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updated: 8/28/2014 12:05 AM

Epstein explains why Soler was brought to the bigs early

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  • Chicago Cubs' Jorge Soler hits a pop fly for an out in the fourth inning of a baseball game against the Cincinnati Reds, Wednesday, Aug. 27, 2014, in Cincinnati. Soler was making his major league debut.

      Chicago Cubs' Jorge Soler hits a pop fly for an out in the fourth inning of a baseball game against the Cincinnati Reds, Wednesday, Aug. 27, 2014, in Cincinnati. Soler was making his major league debut.

 
 

Once again, the Cubs felt the time was right to promote one of their top prospects.

As far as the organization accelerating it's overall plan, team president Theo Epstein gently applied his foot to the brake.

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The Cubs officially recalled outfielder Jorge Soler from Class AAA Iowa on Wednesday and put him into the staring lineup in right field for the night game at Cincinnati.

"I am so excited," Soler told reporters through an interpreter. Soler then went out and homered in his first at-bat with the big club. "I thank the team for giving me this opportunity. I have been waiting three years for this moment."

Soler's promotion comes less than a month after the Cubs recalled infielder Javier Baez from Iowa.

Although Soler has missed time in his short professional career because of nagging leg injuries, the Cubs felt he was ready and that now is the right time. The Cubs signed him to a nine-year, $30 million major-league contract in June 2012.

"We're proud of him," said team president Theo Epstein. "I think this is the right time to bring him up here. Really, the key to the decision to promoting Soler was that he was going to be a September call-up for us mainly because he needed the at-bats.

"He missed significant time with the hamstring injury, and he's someone that needs to play, needs to get the at-bats. This is the best place for him to continue to learn, continue to get at-bats, continue to make adjustments."

Between Iowa and Class AA Tennessee this year, Soler hit 14 home runs and drove in 51 in 55 games. He also hit 1 homer while rehabbing a hamstring injury while playing for the Cubs' Rookie League team in Arizona.

Soler joins a Cubs team that includes not only Baez, but young veterans Anthony Rizzo and Starlin Castro, both considered part of the Cubs' so-called core. Other young prospects who made the jump from the minor leagues to the major leagues this season are infielder-outfielder Arismendy Alcantara and pitcher Kyle Hendricks.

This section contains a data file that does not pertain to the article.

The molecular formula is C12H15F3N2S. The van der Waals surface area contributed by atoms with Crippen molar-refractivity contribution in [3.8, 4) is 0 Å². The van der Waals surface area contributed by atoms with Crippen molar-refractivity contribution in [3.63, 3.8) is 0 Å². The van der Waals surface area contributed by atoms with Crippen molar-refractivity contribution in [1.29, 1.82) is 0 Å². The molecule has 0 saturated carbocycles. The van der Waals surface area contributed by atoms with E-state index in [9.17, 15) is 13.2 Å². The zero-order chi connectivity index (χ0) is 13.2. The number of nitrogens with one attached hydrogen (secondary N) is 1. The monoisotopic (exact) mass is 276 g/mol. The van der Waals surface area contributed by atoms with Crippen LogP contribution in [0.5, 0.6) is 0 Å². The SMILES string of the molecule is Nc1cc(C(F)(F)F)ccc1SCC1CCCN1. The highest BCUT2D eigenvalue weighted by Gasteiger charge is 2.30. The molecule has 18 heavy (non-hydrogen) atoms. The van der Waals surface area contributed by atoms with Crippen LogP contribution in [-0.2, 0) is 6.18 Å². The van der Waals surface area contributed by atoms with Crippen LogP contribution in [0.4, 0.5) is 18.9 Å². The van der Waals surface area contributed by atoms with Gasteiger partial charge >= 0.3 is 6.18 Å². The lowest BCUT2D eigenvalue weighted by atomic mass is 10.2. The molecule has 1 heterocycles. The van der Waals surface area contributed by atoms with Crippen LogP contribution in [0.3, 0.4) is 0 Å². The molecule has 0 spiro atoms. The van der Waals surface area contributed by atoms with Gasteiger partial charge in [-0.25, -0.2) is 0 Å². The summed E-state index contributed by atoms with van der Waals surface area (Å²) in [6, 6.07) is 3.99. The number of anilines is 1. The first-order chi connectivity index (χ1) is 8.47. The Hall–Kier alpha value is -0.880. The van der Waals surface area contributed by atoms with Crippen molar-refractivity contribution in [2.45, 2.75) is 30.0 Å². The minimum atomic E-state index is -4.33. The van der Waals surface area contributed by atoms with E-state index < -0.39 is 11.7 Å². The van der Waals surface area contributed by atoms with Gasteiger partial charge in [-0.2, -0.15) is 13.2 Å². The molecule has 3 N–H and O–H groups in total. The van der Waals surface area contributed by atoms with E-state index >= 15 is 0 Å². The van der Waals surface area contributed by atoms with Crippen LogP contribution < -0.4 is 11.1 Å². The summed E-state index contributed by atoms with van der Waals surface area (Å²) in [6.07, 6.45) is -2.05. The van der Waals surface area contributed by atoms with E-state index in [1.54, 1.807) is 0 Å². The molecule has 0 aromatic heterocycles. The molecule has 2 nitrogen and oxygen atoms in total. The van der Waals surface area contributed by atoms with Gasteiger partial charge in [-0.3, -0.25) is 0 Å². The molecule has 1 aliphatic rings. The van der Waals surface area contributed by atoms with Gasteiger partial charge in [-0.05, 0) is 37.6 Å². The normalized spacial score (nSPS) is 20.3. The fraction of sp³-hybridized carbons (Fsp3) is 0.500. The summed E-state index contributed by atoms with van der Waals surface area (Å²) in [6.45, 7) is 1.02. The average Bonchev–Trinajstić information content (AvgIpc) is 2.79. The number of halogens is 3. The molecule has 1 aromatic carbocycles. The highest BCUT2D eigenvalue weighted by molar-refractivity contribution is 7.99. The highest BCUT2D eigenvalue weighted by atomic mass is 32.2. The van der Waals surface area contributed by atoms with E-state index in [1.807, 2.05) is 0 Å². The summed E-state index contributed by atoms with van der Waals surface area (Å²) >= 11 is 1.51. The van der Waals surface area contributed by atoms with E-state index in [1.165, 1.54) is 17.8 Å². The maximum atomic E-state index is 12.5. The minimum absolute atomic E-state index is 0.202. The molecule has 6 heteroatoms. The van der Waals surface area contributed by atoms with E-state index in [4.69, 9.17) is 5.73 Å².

No doubt third-base prospect Kris Bryant is major-league-ready at Iowa, but the Cubs repeatedly have said Bryant will not get a September call-up. Shortstop Addison Russell, acquired in the Fourth of July trade with the Athletics that sent pitchers Jeff Samardzija and Jason Hammel to Oakland, also is considered a fast-tracker.

The Cubs have played good baseball at the major-league level lately, and Baez and Soler no doubt are up earlier than expected. However, Epstein wouldn't go as far as saying the grand plan has been accelerated.

"No, I don't think anything is accelerated," he said. "I think it's been a really great developmental year for the organization. If you look at some of our priorities in the big leagues, with Rizzo's continued development to one of the best first basemen in the game, to trying to get Castro back on track and the resurgence that he's now had, that's gone well at the big-league level as well as many other success stories in the big leagues.

"It's been one of those years where, not all of our prospects, but many of our prospects, have had outstanding developmental seasons whether it's been pure outstanding performance as advancing through the system or whether it's been prospects who have faced some adversity, they haven't backed down and have made the necessary adjustments and have learned a lot from the struggles that they've had."

In other words, according to Epstein, the perception that things have sped up is an external one.

"I do get the sense that now that a few of our higher-profile prospects are getting to the big leagues, there is sort of more recognition, I guess recognition in bigger circles of some of the good things that are happening in the organization," he said. "Now that people are taking notice, I think they're kind of putting the pieces together and thinking things have maybe accelerated.

"I don't look at it that way. I look at this as it's been a long-term process. It's going to be a long-term process of making the organization healthier. Obviously, over time, that manifests more and more at the big-league level. We have to embrace that."

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